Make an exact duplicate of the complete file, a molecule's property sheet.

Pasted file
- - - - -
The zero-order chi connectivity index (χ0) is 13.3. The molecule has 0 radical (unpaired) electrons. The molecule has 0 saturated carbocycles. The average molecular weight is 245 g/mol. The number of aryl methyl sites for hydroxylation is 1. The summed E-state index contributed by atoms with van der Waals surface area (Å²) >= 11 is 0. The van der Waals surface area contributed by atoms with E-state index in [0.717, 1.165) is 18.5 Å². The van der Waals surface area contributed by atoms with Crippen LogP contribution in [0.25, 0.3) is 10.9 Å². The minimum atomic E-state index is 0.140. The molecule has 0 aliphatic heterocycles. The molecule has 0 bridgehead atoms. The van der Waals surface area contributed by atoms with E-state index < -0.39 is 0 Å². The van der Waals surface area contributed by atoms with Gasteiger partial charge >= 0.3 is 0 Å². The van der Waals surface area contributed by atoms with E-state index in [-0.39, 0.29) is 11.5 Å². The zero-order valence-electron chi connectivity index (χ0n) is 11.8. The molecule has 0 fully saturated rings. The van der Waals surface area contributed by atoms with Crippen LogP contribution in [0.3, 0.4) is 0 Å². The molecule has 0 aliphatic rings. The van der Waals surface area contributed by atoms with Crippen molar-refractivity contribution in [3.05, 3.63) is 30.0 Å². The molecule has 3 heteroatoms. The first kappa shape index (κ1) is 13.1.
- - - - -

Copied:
The zero-order chi connectivity index (χ0) is 13.3. The molecule has 0 radical (unpaired) electrons. The molecule has 0 saturated carbocycles. The average molecular weight is 245 g/mol. The number of aryl methyl sites for hydroxylation is 1. The summed E-state index contributed by atoms with van der Waals surface area (Å²) >= 11 is 0. The van der Waals surface area contributed by atoms with E-state index in [0.717, 1.165) is 18.5 Å². The van der Waals surface area contributed by atoms with Crippen LogP contribution in [0.25, 0.3) is 10.9 Å². The minimum atomic E-state index is 0.140. The molecule has 0 aliphatic heterocycles. The molecule has 0 bridgehead atoms. The van der Waals surface area contributed by atoms with E-state index < -0.39 is 0 Å². The van der Waals surface area contributed by atoms with Gasteiger partial charge >= 0.3 is 0 Å². The van der Waals surface area contributed by atoms with E-state index in [-0.39, 0.29) is 11.5 Å². The zero-order valence-electron chi connectivity index (χ0n) is 11.8. The molecule has 0 fully saturated rings. The van der Waals surface area contributed by atoms with Crippen LogP contribution in [0.3, 0.4) is 0 Å². The molecule has 0 aliphatic rings. The van der Waals surface area contributed by atoms with Crippen molar-refractivity contribution in [3.05, 3.63) is 30.0 Å². The molecule has 3 heteroatoms. The first kappa shape index (κ1) is 13.1.